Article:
With the confusion and Fred taking longer to get there than planned our plan to get to Brooklyn Steel before doors opened was not going to happen. We got there ten minutes before the opening act went on. That was fine. We had to meet up with Gene & Isabel, who arrived earlier, and we joined them. This is a relatively new space, a converted concrete factory. Think of Irving Plaza scaled up by a factor of 1.5. It's a large standing venue, capacity 1800. There's a mezzanine with seats but you had to be there before doors to get them. We were off on a raised platform halfway back stage right. We were near but not at the front of the platform. The prime spots were against the rail. For a big rock venue, our position was great. We could see because we were higher than the crowd except for the few people in front of us on the platform. Luckily, I was not directly behind the 6'9" person who was slightly to the right and in front of me. He might have been taller, I was thinking a foot taller than me.
When the opener came on I couldn't tell if it was a man or a woman. I thought that was because of my eyes. Isabel said it was a man. Then the opener starting singing. It was a woman. She was in the, Yeah, she can sing but all her songs sound alike drone school of music. Most of the crowd seemed to love her. We didn't. Here's the thing, every week I see two acts that are better than she is. Why can't they get the big break opening for the big rock act?
During the long intermission, we were joined by Shelley. I don't like long intermissions but it was better than having the opening act sing longer. Talking to my friends was more entertaining and I got to keep up with the Met game score. The Mets were winning 2 – 1.
Then the Decemberists came out. I have a strange relationship with them. I have liked them from the first time I heard them on WFUV. They were always a band I wanted to get more into but for one reason or another I never did. I never saw them live and I owned only one of their albums, The Hazards of Love, but that one album is one of my favorites. Their shows are expensive and their venues large and I can't get freebies of their albums which makes it difficult for someone of limited means and many other musical options to get obsessed with.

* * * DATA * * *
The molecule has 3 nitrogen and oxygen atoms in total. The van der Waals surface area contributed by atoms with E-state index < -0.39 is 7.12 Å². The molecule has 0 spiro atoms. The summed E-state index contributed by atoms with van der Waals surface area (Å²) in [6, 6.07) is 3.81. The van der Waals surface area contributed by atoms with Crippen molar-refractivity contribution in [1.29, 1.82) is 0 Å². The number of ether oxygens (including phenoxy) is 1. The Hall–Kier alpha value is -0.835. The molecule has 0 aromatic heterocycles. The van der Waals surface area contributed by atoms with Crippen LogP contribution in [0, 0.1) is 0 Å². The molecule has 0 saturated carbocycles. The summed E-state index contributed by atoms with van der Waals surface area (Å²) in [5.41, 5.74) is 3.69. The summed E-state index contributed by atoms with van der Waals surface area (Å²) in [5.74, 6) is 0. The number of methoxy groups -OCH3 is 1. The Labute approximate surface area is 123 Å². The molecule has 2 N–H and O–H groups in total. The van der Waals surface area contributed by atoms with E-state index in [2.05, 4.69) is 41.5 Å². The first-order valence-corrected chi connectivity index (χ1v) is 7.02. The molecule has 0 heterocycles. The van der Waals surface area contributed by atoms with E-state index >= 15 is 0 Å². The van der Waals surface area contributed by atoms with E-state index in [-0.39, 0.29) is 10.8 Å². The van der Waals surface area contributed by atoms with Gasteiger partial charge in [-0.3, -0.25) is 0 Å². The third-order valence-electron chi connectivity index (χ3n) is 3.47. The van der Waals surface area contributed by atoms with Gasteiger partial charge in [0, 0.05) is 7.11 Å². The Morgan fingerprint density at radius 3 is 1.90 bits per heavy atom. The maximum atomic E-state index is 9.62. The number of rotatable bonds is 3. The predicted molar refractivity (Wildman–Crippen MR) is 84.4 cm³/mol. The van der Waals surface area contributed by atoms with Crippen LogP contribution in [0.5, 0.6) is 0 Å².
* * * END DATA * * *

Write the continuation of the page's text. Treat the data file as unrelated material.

My brain has trouble processing their name too. I always think it starts with an "R" and think "REM" and "The Replacements." They are nothing like those bands, though Gene loves REM too, and their name doesn't start with an "R." I don't even classify this as being an idiot. It's the strange way that brains work, not just mine.
Their live show is very different than I'm used to. Even though there are many musicians, 7 or 8, it's not an ensemble, it's Colin Meloy and backing musicians. There is no banter between the musicians. There was very little in the way of banter at all except when he was turning. He made no attempt to bond with the audience other than through the music. This worked best when they did extended suites of songs with no break. Classical musicians don't do much in the way of banter either. It's all about the music.
Even though it all comes from Meloy's talented brain the show was weakest during his solo set. His vision is most extraordinary when orchestrating all the different pieces. A highlight was when he brought in a guest, sorry I forgot her name, to sing lead on one song. He said it's actually a different project, Was it Opera X?